Friday, January 31 Double Feature
The Black Vampire / El Vampiro Negro
Scr. and Dir. Román Viñoly Barreto. Argentina, 1953. 80 min.
Screens at 7:30 PM
VampiroNegroThis clever “feminist” reworking of Fritz Lang’s classic M focuses on the mothers of children stalked by a deranged pedophile. Virtually unknown outside Argentina, and presented onscreen in the U.S. for the first time ever, in a new 35mm print! Starring the radiant Olga Zubarry.
NEW 35mm PRINT!

 

 

 

 

The Wages of Fear / Le salaire de la peur
Scr. Jérôme Géronimi and H.G. Clouzot, from Georges Arnaud’s novel. Dir. Henri-Georges Clouzot. France, 1953. 156 min.
Screens at 9:00 PM

Four men, trapped in a pestilent South American village, agree to transport a dangerous shipment of nitroglycerine through treacherous terrain. This existentialist action movie is arguably the most suspenseful film ever made. Yves Montand and Charles Vanel star, and earn every cent.

Get your Almodovar Fix at the Castro April 11

Part of what makes the Castro Theater such a treasure is the programming. This month for example there were three days of a sing-a-long screening of Disney’s Beauty and the Beast then drag performer Miss Coco Peru  the next day followed by Django Unchained. I’m happy to see that in that eclectic mix of films and performances that classic films, Oscar winners, film festivals and foreign films all have a grand film palace for people to see them as they’re meant to be seen: on the big screen.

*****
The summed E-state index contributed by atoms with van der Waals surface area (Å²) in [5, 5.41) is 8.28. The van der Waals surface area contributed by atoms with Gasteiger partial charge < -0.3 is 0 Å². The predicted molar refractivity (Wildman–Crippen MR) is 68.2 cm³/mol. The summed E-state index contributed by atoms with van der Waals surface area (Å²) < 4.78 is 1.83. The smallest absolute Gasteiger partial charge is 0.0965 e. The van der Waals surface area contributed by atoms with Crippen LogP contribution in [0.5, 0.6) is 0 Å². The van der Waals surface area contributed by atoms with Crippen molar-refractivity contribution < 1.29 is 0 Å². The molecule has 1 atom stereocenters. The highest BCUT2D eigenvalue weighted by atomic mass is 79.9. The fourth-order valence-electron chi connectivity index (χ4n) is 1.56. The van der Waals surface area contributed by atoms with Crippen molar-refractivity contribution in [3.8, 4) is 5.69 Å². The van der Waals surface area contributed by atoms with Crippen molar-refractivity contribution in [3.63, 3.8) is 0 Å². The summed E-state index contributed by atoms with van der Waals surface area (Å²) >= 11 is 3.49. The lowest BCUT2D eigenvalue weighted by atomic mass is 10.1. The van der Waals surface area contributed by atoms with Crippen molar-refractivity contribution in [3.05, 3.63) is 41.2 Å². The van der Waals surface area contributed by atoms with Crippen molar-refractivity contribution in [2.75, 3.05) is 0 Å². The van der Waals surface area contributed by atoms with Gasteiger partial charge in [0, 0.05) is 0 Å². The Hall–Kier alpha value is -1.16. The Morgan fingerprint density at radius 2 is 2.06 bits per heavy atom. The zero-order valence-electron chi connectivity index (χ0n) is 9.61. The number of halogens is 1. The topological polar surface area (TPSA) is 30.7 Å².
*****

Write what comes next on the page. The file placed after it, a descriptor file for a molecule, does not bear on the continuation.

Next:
PedroAlmodovar_2011_cannesFFThis month they’ll be screening a couple of Pedro Almodóvar films. You can catch All About My Mother at 4:55PM & 9:10PM and Talk To Her at 2:45 and 7PM, Thursday April 11th.

Talk to Her: 2002 Spain  Comedy/Drama
Two men share an odd friendship while they care for their girlfriends who are both in deep comas.

All About My Mother: France/Spain 1999  Comedy/Drama
Young Esteban want to become a writer and also to discover the identity of his father, carefully concealed by the mother Manuela. Won an Academy Award for Best Foreign Film.  Stars Marisa Paredes, Cecilia Roth, Penélope Cruz, Antonia San Juan


@SFLucho

 

Latin American Films at 56th SF International Film Festival

There are several Iberian and Latin American films in this year’s San Francisco International Film Festival which runs from April 25-May 9th.  With screenings, panels, parties, and awards, the festival offers up a wide array of activities for the casual to the die-hard cinephile. 

Some of the Iberian and Latin American titles include:

The Artist and The Model from Spain by Fernando Trueba. An agin painter and his wife discover a beautiful, waiflike young woman wandering the streets whom they take in as his model in this story by 1994 Oscar winner Fernando Trueba (Belle Epoque) about artists and their muses.